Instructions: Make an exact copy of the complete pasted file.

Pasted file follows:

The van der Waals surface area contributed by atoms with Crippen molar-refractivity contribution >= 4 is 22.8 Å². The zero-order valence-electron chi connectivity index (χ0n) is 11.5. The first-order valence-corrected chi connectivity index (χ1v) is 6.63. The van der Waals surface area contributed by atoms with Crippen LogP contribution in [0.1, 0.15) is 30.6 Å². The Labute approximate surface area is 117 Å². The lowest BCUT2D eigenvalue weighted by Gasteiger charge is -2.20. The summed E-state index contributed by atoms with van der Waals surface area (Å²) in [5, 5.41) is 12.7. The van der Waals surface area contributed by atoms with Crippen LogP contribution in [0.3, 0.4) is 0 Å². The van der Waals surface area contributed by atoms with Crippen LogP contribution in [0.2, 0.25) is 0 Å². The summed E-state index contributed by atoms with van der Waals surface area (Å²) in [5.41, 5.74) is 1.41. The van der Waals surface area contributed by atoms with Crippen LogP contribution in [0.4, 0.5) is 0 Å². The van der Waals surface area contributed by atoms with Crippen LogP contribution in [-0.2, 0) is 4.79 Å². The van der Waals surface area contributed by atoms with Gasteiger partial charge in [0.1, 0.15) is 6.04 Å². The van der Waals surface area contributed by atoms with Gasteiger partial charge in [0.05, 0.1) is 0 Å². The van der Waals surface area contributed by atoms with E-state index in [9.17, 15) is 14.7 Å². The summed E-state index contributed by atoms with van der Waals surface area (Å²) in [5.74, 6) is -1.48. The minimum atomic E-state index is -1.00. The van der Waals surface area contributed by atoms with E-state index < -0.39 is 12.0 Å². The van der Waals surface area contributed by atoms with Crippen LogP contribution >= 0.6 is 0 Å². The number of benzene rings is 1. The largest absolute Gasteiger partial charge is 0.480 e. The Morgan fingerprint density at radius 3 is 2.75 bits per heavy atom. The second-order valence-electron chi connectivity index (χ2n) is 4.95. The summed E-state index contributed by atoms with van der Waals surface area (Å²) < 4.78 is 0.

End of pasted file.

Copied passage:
The van der Waals surface area contributed by atoms with Crippen molar-refractivity contribution >= 4 is 22.8 Å². The zero-order valence-electron chi connectivity index (χ0n) is 11.5. The first-order valence-corrected chi connectivity index (χ1v) is 6.63. The van der Waals surface area contributed by atoms with Crippen LogP contribution in [0.1, 0.15) is 30.6 Å². The Labute approximate surface area is 117 Å². The lowest BCUT2D eigenvalue weighted by Gasteiger charge is -2.20. The summed E-state index contributed by atoms with van der Waals surface area (Å²) in [5, 5.41) is 12.7. The van der Waals surface area contributed by atoms with Crippen LogP contribution in [0.3, 0.4) is 0 Å². The van der Waals surface area contributed by atoms with Crippen LogP contribution in [0.2, 0.25) is 0 Å². The summed E-state index contributed by atoms with van der Waals surface area (Å²) in [5.41, 5.74) is 1.41. The van der Waals surface area contributed by atoms with Crippen LogP contribution in [0.4, 0.5) is 0 Å². The van der Waals surface area contributed by atoms with Crippen LogP contribution in [-0.2, 0) is 4.79 Å². The van der Waals surface area contributed by atoms with Gasteiger partial charge in [0.1, 0.15) is 6.04 Å². The van der Waals surface area contributed by atoms with Gasteiger partial charge in [0.05, 0.1) is 0 Å². The van der Waals surface area contributed by atoms with E-state index in [9.17, 15) is 14.7 Å². The summed E-state index contributed by atoms with van der Waals surface area (Å²) in [5.74, 6) is -1.48. The minimum atomic E-state index is -1.00. The van der Waals surface area contributed by atoms with E-state index < -0.39 is 12.0 Å². The van der Waals surface area contributed by atoms with Crippen LogP contribution >= 0.6 is 0 Å². The number of benzene rings is 1. The largest absolute Gasteiger partial charge is 0.480 e. The Morgan fingerprint density at radius 3 is 2.75 bits per heavy atom. The second-order valence-electron chi connectivity index (χ2n) is 4.95. The summed E-state index contributed by atoms with van der Waals surface area (Å²) < 4.78 is 0.